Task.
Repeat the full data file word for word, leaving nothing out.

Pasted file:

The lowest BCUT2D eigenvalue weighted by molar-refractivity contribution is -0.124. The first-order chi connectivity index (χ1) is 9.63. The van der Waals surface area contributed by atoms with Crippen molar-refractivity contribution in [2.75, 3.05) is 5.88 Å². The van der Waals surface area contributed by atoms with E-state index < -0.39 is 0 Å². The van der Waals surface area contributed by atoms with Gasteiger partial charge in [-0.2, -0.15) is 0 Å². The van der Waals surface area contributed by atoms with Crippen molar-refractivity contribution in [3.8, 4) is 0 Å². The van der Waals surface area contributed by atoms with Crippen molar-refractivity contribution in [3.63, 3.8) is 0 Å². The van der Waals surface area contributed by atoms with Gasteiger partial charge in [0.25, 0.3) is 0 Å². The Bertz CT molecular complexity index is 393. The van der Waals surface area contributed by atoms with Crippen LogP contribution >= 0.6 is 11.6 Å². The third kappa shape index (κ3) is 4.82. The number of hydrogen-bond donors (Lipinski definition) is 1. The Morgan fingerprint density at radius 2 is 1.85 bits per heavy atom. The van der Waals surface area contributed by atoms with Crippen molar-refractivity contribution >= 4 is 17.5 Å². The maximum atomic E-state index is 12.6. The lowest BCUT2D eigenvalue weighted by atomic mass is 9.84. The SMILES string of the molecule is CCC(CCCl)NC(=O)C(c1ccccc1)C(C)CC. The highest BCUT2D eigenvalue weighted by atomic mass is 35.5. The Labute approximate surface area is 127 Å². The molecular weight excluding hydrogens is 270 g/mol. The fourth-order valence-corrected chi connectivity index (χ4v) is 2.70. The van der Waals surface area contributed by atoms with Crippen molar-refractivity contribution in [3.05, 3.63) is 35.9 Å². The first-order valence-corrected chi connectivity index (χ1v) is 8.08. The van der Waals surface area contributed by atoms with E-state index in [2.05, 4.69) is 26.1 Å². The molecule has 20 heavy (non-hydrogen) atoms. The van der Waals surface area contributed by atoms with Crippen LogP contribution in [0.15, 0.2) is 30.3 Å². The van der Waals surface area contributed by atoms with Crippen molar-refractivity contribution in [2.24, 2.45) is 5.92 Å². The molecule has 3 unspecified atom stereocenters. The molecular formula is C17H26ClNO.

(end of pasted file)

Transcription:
The lowest BCUT2D eigenvalue weighted by molar-refractivity contribution is -0.124. The first-order chi connectivity index (χ1) is 9.63. The van der Waals surface area contributed by atoms with Crippen molar-refractivity contribution in [2.75, 3.05) is 5.88 Å². The van der Waals surface area contributed by atoms with E-state index < -0.39 is 0 Å². The van der Waals surface area contributed by atoms with Gasteiger partial charge in [-0.2, -0.15) is 0 Å². The van der Waals surface area contributed by atoms with Crippen molar-refractivity contribution in [3.8, 4) is 0 Å². The van der Waals surface area contributed by atoms with Crippen molar-refractivity contribution in [3.63, 3.8) is 0 Å². The van der Waals surface area contributed by atoms with Gasteiger partial charge in [0.25, 0.3) is 0 Å². The Bertz CT molecular complexity index is 393. The van der Waals surface area contributed by atoms with Crippen LogP contribution >= 0.6 is 11.6 Å². The third kappa shape index (κ3) is 4.82. The number of hydrogen-bond donors (Lipinski definition) is 1. The Morgan fingerprint density at radius 2 is 1.85 bits per heavy atom. The van der Waals surface area contributed by atoms with Crippen molar-refractivity contribution >= 4 is 17.5 Å². The maximum atomic E-state index is 12.6. The lowest BCUT2D eigenvalue weighted by atomic mass is 9.84. The SMILES string of the molecule is CCC(CCCl)NC(=O)C(c1ccccc1)C(C)CC. The highest BCUT2D eigenvalue weighted by atomic mass is 35.5. The Labute approximate surface area is 127 Å². The molecular weight excluding hydrogens is 270 g/mol. The fourth-order valence-corrected chi connectivity index (χ4v) is 2.70. The van der Waals surface area contributed by atoms with Crippen molar-refractivity contribution in [3.05, 3.63) is 35.9 Å². The first-order valence-corrected chi connectivity index (χ1v) is 8.08. The van der Waals surface area contributed by atoms with E-state index in [2.05, 4.69) is 26.1 Å². The molecule has 20 heavy (non-hydrogen) atoms. The van der Waals surface area contributed by atoms with Crippen LogP contribution in [0.15, 0.2) is 30.3 Å². The van der Waals surface area contributed by atoms with Crippen molar-refractivity contribution in [2.24, 2.45) is 5.92 Å². The molecule has 3 unspecified atom stereocenters. The molecular formula is C17H26ClNO.